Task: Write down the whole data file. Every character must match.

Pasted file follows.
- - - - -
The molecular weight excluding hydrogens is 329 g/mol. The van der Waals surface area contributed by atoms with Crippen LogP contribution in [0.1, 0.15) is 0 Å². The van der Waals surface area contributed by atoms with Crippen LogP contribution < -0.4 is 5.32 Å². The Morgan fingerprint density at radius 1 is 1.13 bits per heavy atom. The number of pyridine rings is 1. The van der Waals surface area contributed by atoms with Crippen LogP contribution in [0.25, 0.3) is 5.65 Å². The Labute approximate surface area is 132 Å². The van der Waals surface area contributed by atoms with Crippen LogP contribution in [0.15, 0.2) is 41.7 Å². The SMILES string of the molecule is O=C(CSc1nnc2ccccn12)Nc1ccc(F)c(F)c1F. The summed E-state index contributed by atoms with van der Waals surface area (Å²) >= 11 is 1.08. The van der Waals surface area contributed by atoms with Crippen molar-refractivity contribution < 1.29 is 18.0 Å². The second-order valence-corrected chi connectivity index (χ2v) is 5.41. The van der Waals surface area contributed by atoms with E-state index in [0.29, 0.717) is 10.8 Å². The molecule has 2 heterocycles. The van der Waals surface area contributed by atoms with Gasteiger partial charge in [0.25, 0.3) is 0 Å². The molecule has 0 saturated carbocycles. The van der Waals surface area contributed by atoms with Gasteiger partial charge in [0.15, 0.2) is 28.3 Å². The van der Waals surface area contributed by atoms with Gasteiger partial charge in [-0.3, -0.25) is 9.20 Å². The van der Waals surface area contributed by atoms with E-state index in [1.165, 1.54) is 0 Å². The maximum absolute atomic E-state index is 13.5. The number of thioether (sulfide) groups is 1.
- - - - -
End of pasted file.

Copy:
The molecular weight excluding hydrogens is 329 g/mol. The van der Waals surface area contributed by atoms with Crippen LogP contribution in [0.1, 0.15) is 0 Å². The van der Waals surface area contributed by atoms with Crippen LogP contribution < -0.4 is 5.32 Å². The Morgan fingerprint density at radius 1 is 1.13 bits per heavy atom. The number of pyridine rings is 1. The van der Waals surface area contributed by atoms with Crippen LogP contribution in [0.25, 0.3) is 5.65 Å². The Labute approximate surface area is 132 Å². The van der Waals surface area contributed by atoms with Crippen LogP contribution in [0.15, 0.2) is 41.7 Å². The SMILES string of the molecule is O=C(CSc1nnc2ccccn12)Nc1ccc(F)c(F)c1F. The summed E-state index contributed by atoms with van der Waals surface area (Å²) >= 11 is 1.08. The van der Waals surface area contributed by atoms with Crippen molar-refractivity contribution < 1.29 is 18.0 Å². The second-order valence-corrected chi connectivity index (χ2v) is 5.41. The van der Waals surface area contributed by atoms with E-state index in [0.29, 0.717) is 10.8 Å². The molecule has 2 heterocycles. The van der Waals surface area contributed by atoms with Gasteiger partial charge in [0.25, 0.3) is 0 Å². The molecule has 0 saturated carbocycles. The van der Waals surface area contributed by atoms with Gasteiger partial charge in [0.15, 0.2) is 28.3 Å². The van der Waals surface area contributed by atoms with Gasteiger partial charge in [-0.3, -0.25) is 9.20 Å². The van der Waals surface area contributed by atoms with E-state index in [1.165, 1.54) is 0 Å². The maximum absolute atomic E-state index is 13.5. The number of thioether (sulfide) groups is 1.